Eurasia Ju-52 at Chungking’s Sanhupa Airport


A partnership between Lufthansa and the Nationalist Chinese government, Eurasia Airlines was CNAC’s great commercial rival through the 1930s and early ’40s.

An email correspondent just brought this superb photo to my attention. It shows one of Eurasia’s Ju-52s, and he asked if I thought it was taken at Chungking’s Sanhupa Airport, a cobblestone airport built on a Yangtze sandbar below the city.

Eurasia Ju-52 at Sanhupa

I told him that I thought so, but then decided to see if I could figure it out for sure.

Comparing the hills in the background with this photo, which I know was taken at Sanhupa, I think it’s a definite confirmation.

CNAC009

The two hilltops immediately right of the pole in the picture above are an exact match to the two hilltops at the extreme right of the Ju-52 photo.

China’s Wings

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16 Responses to Eurasia Ju-52 at Chungking’s Sanhupa Airport

  1. I’m am grandson of Eurasia JU pilot Johannes “Johnny” Rathje. Have first hand photos and also quite detailed account of the events involving Johnny Rathje written by my grandmother who was a journalist. My father is alive and also has detailed memoires from Eurasia. Do you have interest to compare notes, maybe we can add interesting facts/details to the story?

  2. Oli says:

    Hello,
    just read Patricks message. i have to write an essay about Johannes Rathje and his adventure with the Mongolians for my Mongolistik professor. Would it be possible to send me some more info about ur gandfather concerning that episode, Patrick?

  3. Oli, did you ever complete your essay about Johannes Rathje? I would be interested to read it

  4. Mark Schimmer says:

    Hi Gregory,

    first of all, let me express my deepest appreciation for “China Wings”. It is one of the best pieces of literature I have read about the subject!
    About the photos above: I think they were shot in opposite direction. The Ju52 image faces up river. It shows the Yangtze bending to the left. About a kilometer after the bend were the dreaded power lines that crossed the river.
    The DC2 shot is facing down stream in my opinion – a bit farther down behind the bend is the tip of the Chungking peninsula and the Kweilin estuary. The shed in the foreground is one of three (2 service huts and the operations / restaurant building in the middle, not visible).
    The pattern of the hills in the greater area is quite repetetive throughout and very interesting from a geological standpoint.
    Your great book is helping me a great deal in a historical scenery design project for a flight simulator, if I may add this. See https://www.dropbox.com/home/Photos/Flightsim/CBI-Scenery . Since I work on the landscape and designing the 3d objects I think I’ve good a pretty good grasp of the location. This is thanks to great resources like “China Wings”, to close the circle. :-)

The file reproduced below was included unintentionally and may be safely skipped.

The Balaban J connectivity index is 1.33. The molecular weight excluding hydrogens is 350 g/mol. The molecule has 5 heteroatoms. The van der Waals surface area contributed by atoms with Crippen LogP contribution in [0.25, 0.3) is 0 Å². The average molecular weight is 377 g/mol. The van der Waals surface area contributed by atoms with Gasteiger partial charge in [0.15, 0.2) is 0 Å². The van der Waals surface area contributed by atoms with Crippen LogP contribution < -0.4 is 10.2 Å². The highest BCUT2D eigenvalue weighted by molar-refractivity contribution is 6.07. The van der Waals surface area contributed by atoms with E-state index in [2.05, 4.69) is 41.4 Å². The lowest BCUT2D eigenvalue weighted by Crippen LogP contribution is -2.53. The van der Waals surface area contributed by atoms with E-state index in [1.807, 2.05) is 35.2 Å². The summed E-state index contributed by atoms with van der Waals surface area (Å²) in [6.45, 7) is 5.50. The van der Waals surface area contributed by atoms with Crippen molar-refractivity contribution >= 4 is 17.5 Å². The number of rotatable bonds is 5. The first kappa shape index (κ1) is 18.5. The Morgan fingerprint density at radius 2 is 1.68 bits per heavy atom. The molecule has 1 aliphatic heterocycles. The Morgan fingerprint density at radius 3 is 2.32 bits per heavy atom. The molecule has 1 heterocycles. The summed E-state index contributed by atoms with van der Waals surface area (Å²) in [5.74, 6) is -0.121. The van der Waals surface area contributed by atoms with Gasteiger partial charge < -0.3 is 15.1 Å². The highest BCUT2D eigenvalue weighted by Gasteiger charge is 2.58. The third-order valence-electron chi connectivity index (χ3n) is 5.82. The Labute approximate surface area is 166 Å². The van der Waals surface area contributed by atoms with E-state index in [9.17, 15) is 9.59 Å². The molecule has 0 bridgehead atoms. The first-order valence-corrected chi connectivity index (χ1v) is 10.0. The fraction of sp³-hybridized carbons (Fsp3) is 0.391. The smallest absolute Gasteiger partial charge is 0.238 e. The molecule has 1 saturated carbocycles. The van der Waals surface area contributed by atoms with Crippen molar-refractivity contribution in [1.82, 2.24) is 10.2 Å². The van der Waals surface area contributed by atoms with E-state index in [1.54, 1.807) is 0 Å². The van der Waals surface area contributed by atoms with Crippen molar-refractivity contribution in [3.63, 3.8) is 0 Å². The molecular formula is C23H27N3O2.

Best,
    Mark

    • Gregory says:

      Thanks for checking in, Mark. Very interesting stuff. Be pretty cool to simu-fly the old CNAC routes. (I think we’re going to have to agree to disagree over the upstream/downstream thing… IMO, those background hills aren’t just similar, they’re exact matches.) But I’m not prepared to fall on my sword over that opinion, either. Cheers, and thanks… so glad to hear that you’ve enjoyed China’s Wings. Greg

  5. Penny says:

    Hi guys,
    Very interested to find these photos and read your comments. I have been living in Chungking for the past 12 years and in the course of my explorations and research I’ve found a number of old photos and even and old video footage of Madame the the Generalissimo boarding a plane on that strip. I have a view of the island from my apartment and just want to confirm that both photos are taken looking downstream.

    The JU shot is looking more easterly towards Chaotianmen which is the junction of the Yangtze and the Jialing Rivers while the second photo showing the hut is looking more to the south.

    I’ve just recently found two old photos of the island. One most likely taken from Pipashan, the highest point on the peninsular, probably taken just after the laying of the tarmac as it’s just got the bare strip, no buildings and looks very small and lonely in the middle of the river.
    The second was taken some time later, has three aircraft parked on the north side and a pontoon from the north bank.

    • Gregory says:

      Wow, Penny, that is very exciting! I’m happy to receive your confirmation of the location.

      Are any of your photos and videos posted online? If they are, I’d love to link to them. If they aren’t posted, perhaps you could send scans that I could post? They sound really interesting.

      Also, could you perhaps take a photo of the island looking from your apartment? That would be fun to post as well.

      Thanks so much for reaching out. Cheers! Greg

  6. Penny says:

    Hi Greg,
    Would love to send you a copy. One is a a photo I took of a poster on wall in old old area of the city but the best one is also a photo of a photo which is on display in the Flying Tigers Exhibition Hall which I pop into regularly.
    Have you heard of Eddie Long? He died last October but he was quite well known for his association with the Flying Tigers also he wasn’t technically one of them. But he did fly the hump and bombing raids over Eastern China.

    Let me know how to get the photos to you – dropbox ??

    Cheers
    Penny

  7. Penny says:

    I can send a couple of photos of the island as it is today.

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